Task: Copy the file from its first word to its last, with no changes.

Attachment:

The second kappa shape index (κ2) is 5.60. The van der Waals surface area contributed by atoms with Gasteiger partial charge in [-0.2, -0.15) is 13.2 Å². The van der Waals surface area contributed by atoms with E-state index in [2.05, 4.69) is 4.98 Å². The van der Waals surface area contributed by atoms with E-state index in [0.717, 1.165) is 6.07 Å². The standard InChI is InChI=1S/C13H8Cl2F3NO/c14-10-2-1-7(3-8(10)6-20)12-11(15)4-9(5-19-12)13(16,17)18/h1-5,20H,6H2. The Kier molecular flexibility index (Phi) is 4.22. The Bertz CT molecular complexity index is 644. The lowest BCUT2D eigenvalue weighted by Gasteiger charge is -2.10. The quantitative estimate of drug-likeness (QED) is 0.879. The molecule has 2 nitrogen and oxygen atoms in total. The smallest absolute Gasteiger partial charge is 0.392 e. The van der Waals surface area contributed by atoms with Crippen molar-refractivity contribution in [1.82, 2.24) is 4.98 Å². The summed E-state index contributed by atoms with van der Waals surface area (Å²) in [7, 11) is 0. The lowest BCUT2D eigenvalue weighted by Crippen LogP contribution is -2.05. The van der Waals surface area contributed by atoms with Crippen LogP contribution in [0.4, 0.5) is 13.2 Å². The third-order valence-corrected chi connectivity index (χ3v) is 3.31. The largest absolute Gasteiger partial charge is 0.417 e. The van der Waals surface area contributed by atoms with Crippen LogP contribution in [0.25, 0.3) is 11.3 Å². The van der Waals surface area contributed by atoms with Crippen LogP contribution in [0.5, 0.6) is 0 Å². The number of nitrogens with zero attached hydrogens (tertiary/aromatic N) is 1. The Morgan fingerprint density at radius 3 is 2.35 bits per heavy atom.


The second kappa shape index (κ2) is 5.60. The van der Waals surface area contributed by atoms with Gasteiger partial charge in [-0.2, -0.15) is 13.2 Å². The van der Waals surface area contributed by atoms with E-state index in [2.05, 4.69) is 4.98 Å². The van der Waals surface area contributed by atoms with E-state index in [0.717, 1.165) is 6.07 Å². The standard InChI is InChI=1S/C13H8Cl2F3NO/c14-10-2-1-7(3-8(10)6-20)12-11(15)4-9(5-19-12)13(16,17)18/h1-5,20H,6H2. The Kier molecular flexibility index (Phi) is 4.22. The Bertz CT molecular complexity index is 644. The lowest BCUT2D eigenvalue weighted by Gasteiger charge is -2.10. The quantitative estimate of drug-likeness (QED) is 0.879. The molecule has 2 nitrogen and oxygen atoms in total. The smallest absolute Gasteiger partial charge is 0.392 e. The van der Waals surface area contributed by atoms with Crippen molar-refractivity contribution in [1.82, 2.24) is 4.98 Å². The summed E-state index contributed by atoms with van der Waals surface area (Å²) in [7, 11) is 0. The lowest BCUT2D eigenvalue weighted by Crippen LogP contribution is -2.05. The van der Waals surface area contributed by atoms with Crippen LogP contribution in [0.4, 0.5) is 13.2 Å². The third-order valence-corrected chi connectivity index (χ3v) is 3.31. The largest absolute Gasteiger partial charge is 0.417 e. The van der Waals surface area contributed by atoms with Crippen LogP contribution in [0.25, 0.3) is 11.3 Å². The van der Waals surface area contributed by atoms with Crippen LogP contribution in [0.5, 0.6) is 0 Å². The number of nitrogens with zero attached hydrogens (tertiary/aromatic N) is 1. The Morgan fingerprint density at radius 3 is 2.35 bits per heavy atom.